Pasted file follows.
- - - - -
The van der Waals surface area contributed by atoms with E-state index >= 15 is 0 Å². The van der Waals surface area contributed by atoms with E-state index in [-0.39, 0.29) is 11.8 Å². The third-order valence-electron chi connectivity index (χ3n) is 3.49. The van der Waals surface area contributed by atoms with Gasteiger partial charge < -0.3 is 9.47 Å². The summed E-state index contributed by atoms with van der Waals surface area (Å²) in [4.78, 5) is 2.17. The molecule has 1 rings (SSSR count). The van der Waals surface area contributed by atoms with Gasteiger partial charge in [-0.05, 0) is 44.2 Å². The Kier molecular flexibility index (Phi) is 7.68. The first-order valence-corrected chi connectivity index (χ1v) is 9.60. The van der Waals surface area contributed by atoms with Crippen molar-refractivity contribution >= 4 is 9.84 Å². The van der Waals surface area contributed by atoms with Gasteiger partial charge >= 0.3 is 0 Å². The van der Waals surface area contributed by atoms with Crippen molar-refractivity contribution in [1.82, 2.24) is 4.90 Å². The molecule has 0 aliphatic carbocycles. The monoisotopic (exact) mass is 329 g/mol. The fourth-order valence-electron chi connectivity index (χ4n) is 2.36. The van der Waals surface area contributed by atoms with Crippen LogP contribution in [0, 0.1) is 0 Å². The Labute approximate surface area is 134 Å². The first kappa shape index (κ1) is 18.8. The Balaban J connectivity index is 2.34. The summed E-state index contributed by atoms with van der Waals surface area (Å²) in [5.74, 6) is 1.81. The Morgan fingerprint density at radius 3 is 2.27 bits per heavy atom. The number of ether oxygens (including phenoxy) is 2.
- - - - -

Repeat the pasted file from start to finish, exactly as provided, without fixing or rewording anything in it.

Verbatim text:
The van der Waals surface area contributed by atoms with E-state index >= 15 is 0 Å². The van der Waals surface area contributed by atoms with E-state index in [-0.39, 0.29) is 11.8 Å². The third-order valence-electron chi connectivity index (χ3n) is 3.49. The van der Waals surface area contributed by atoms with Gasteiger partial charge < -0.3 is 9.47 Å². The summed E-state index contributed by atoms with van der Waals surface area (Å²) in [4.78, 5) is 2.17. The molecule has 1 rings (SSSR count). The van der Waals surface area contributed by atoms with Gasteiger partial charge in [-0.05, 0) is 44.2 Å². The Kier molecular flexibility index (Phi) is 7.68. The first-order valence-corrected chi connectivity index (χ1v) is 9.60. The van der Waals surface area contributed by atoms with Crippen molar-refractivity contribution >= 4 is 9.84 Å². The van der Waals surface area contributed by atoms with Gasteiger partial charge >= 0.3 is 0 Å². The van der Waals surface area contributed by atoms with Crippen molar-refractivity contribution in [1.82, 2.24) is 4.90 Å². The molecule has 0 aliphatic carbocycles. The monoisotopic (exact) mass is 329 g/mol. The fourth-order valence-electron chi connectivity index (χ4n) is 2.36. The van der Waals surface area contributed by atoms with Crippen LogP contribution in [0, 0.1) is 0 Å². The Labute approximate surface area is 134 Å². The first kappa shape index (κ1) is 18.8. The Balaban J connectivity index is 2.34. The summed E-state index contributed by atoms with van der Waals surface area (Å²) in [5.74, 6) is 1.81. The Morgan fingerprint density at radius 3 is 2.27 bits per heavy atom. The number of ether oxygens (including phenoxy) is 2.